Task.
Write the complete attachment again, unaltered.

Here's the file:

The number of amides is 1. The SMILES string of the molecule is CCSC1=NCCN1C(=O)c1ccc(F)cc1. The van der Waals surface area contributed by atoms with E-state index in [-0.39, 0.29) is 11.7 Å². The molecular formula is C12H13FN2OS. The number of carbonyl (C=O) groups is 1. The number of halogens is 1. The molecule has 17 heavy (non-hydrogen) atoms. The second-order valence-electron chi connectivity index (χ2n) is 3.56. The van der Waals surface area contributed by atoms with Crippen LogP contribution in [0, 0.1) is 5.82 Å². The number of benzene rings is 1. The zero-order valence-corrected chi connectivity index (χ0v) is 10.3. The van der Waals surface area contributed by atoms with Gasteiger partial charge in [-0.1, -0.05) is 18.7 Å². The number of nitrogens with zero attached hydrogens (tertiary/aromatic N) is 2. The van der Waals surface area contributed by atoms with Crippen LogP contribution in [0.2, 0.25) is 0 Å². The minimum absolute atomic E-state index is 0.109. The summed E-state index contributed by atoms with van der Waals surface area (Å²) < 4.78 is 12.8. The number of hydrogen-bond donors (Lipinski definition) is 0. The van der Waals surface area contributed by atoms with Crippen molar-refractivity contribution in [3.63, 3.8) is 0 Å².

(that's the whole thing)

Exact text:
The number of amides is 1. The SMILES string of the molecule is CCSC1=NCCN1C(=O)c1ccc(F)cc1. The van der Waals surface area contributed by atoms with E-state index in [-0.39, 0.29) is 11.7 Å². The molecular formula is C12H13FN2OS. The number of carbonyl (C=O) groups is 1. The number of halogens is 1. The molecule has 17 heavy (non-hydrogen) atoms. The second-order valence-electron chi connectivity index (χ2n) is 3.56. The van der Waals surface area contributed by atoms with Crippen LogP contribution in [0, 0.1) is 5.82 Å². The number of benzene rings is 1. The zero-order valence-corrected chi connectivity index (χ0v) is 10.3. The van der Waals surface area contributed by atoms with Gasteiger partial charge in [-0.1, -0.05) is 18.7 Å². The number of nitrogens with zero attached hydrogens (tertiary/aromatic N) is 2. The van der Waals surface area contributed by atoms with Crippen LogP contribution in [0.2, 0.25) is 0 Å². The minimum absolute atomic E-state index is 0.109. The summed E-state index contributed by atoms with van der Waals surface area (Å²) < 4.78 is 12.8. The number of hydrogen-bond donors (Lipinski definition) is 0. The van der Waals surface area contributed by atoms with Crippen molar-refractivity contribution in [3.63, 3.8) is 0 Å².